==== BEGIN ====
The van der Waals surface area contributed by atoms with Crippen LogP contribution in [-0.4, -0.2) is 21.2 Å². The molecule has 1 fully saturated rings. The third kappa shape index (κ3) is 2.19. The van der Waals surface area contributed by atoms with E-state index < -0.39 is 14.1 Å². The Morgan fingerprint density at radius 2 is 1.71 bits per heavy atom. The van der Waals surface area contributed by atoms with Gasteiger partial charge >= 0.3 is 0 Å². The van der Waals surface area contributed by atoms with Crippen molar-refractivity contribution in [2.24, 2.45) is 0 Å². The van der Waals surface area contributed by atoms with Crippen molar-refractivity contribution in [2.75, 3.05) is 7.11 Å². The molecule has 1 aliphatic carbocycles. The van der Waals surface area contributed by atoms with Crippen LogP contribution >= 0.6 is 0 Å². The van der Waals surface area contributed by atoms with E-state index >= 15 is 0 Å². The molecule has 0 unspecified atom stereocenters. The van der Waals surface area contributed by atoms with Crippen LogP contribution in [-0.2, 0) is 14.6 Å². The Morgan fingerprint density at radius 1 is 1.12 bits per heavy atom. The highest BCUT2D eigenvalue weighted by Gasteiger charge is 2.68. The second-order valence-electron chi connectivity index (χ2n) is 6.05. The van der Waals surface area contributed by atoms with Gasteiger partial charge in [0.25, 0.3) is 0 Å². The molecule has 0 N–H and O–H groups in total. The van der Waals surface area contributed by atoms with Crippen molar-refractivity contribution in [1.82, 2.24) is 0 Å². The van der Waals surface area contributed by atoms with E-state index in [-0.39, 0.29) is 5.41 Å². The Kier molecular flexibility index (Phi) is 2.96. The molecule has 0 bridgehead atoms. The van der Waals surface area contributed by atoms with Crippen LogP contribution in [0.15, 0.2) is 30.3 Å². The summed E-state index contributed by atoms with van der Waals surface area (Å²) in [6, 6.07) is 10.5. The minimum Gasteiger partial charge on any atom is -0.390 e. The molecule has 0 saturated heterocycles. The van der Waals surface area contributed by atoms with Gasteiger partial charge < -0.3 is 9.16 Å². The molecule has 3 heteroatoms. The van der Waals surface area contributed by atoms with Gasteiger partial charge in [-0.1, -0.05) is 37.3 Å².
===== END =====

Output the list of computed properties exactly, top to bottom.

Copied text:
The van der Waals surface area contributed by atoms with Crippen LogP contribution in [-0.4, -0.2) is 21.2 Å². The molecule has 1 fully saturated rings. The third kappa shape index (κ3) is 2.19. The van der Waals surface area contributed by atoms with E-state index < -0.39 is 14.1 Å². The Morgan fingerprint density at radius 2 is 1.71 bits per heavy atom. The van der Waals surface area contributed by atoms with Gasteiger partial charge >= 0.3 is 0 Å². The van der Waals surface area contributed by atoms with Crippen molar-refractivity contribution in [2.24, 2.45) is 0 Å². The van der Waals surface area contributed by atoms with Crippen molar-refractivity contribution in [2.75, 3.05) is 7.11 Å². The molecule has 1 aliphatic carbocycles. The van der Waals surface area contributed by atoms with Crippen LogP contribution >= 0.6 is 0 Å². The van der Waals surface area contributed by atoms with E-state index >= 15 is 0 Å². The molecule has 0 unspecified atom stereocenters. The van der Waals surface area contributed by atoms with Crippen LogP contribution in [-0.2, 0) is 14.6 Å². The Morgan fingerprint density at radius 1 is 1.12 bits per heavy atom. The highest BCUT2D eigenvalue weighted by Gasteiger charge is 2.68. The second-order valence-electron chi connectivity index (χ2n) is 6.05. The van der Waals surface area contributed by atoms with Gasteiger partial charge in [0.25, 0.3) is 0 Å². The molecule has 0 N–H and O–H groups in total. The van der Waals surface area contributed by atoms with Crippen molar-refractivity contribution in [1.82, 2.24) is 0 Å². The van der Waals surface area contributed by atoms with E-state index in [-0.39, 0.29) is 5.41 Å². The Kier molecular flexibility index (Phi) is 2.96. The molecule has 0 bridgehead atoms. The van der Waals surface area contributed by atoms with Crippen LogP contribution in [0.15, 0.2) is 30.3 Å². The summed E-state index contributed by atoms with van der Waals surface area (Å²) in [6, 6.07) is 10.5. The minimum Gasteiger partial charge on any atom is -0.390 e. The molecule has 0 saturated heterocycles. The van der Waals surface area contributed by atoms with Gasteiger partial charge < -0.3 is 9.16 Å². The molecule has 3 heteroatoms. The van der Waals surface area contributed by atoms with Gasteiger partial charge in [-0.1, -0.05) is 37.3 Å².